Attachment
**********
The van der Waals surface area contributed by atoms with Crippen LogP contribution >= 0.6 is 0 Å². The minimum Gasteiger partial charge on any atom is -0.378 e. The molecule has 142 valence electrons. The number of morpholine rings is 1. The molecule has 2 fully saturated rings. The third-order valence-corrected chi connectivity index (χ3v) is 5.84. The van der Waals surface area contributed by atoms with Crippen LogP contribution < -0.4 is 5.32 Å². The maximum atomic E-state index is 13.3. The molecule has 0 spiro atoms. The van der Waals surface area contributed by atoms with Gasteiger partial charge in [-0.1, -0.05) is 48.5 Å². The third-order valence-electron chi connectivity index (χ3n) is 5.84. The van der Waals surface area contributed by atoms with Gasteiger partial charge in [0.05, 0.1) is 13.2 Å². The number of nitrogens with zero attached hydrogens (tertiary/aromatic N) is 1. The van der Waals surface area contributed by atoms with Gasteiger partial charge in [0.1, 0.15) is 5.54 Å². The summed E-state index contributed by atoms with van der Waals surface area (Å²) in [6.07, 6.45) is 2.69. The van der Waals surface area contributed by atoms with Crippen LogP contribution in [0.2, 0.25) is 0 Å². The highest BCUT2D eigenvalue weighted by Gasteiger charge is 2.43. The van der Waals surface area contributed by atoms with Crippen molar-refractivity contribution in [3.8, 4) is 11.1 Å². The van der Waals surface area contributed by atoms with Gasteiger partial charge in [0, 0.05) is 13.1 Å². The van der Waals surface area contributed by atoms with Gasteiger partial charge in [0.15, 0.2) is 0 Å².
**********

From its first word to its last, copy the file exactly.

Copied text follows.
The van der Waals surface area contributed by atoms with Crippen LogP contribution >= 0.6 is 0 Å². The minimum Gasteiger partial charge on any atom is -0.378 e. The molecule has 142 valence electrons. The number of morpholine rings is 1. The molecule has 2 fully saturated rings. The third-order valence-corrected chi connectivity index (χ3v) is 5.84. The van der Waals surface area contributed by atoms with Crippen LogP contribution < -0.4 is 5.32 Å². The maximum atomic E-state index is 13.3. The molecule has 0 spiro atoms. The van der Waals surface area contributed by atoms with Gasteiger partial charge in [-0.1, -0.05) is 48.5 Å². The third-order valence-electron chi connectivity index (χ3n) is 5.84. The van der Waals surface area contributed by atoms with Gasteiger partial charge in [0.05, 0.1) is 13.2 Å². The number of nitrogens with zero attached hydrogens (tertiary/aromatic N) is 1. The van der Waals surface area contributed by atoms with Gasteiger partial charge in [0.1, 0.15) is 5.54 Å². The summed E-state index contributed by atoms with van der Waals surface area (Å²) in [6.07, 6.45) is 2.69. The van der Waals surface area contributed by atoms with Crippen LogP contribution in [0.2, 0.25) is 0 Å². The highest BCUT2D eigenvalue weighted by Gasteiger charge is 2.43. The van der Waals surface area contributed by atoms with Crippen molar-refractivity contribution in [3.8, 4) is 11.1 Å². The van der Waals surface area contributed by atoms with Gasteiger partial charge in [0, 0.05) is 13.1 Å². The van der Waals surface area contributed by atoms with Gasteiger partial charge in [0.15, 0.2) is 0 Å².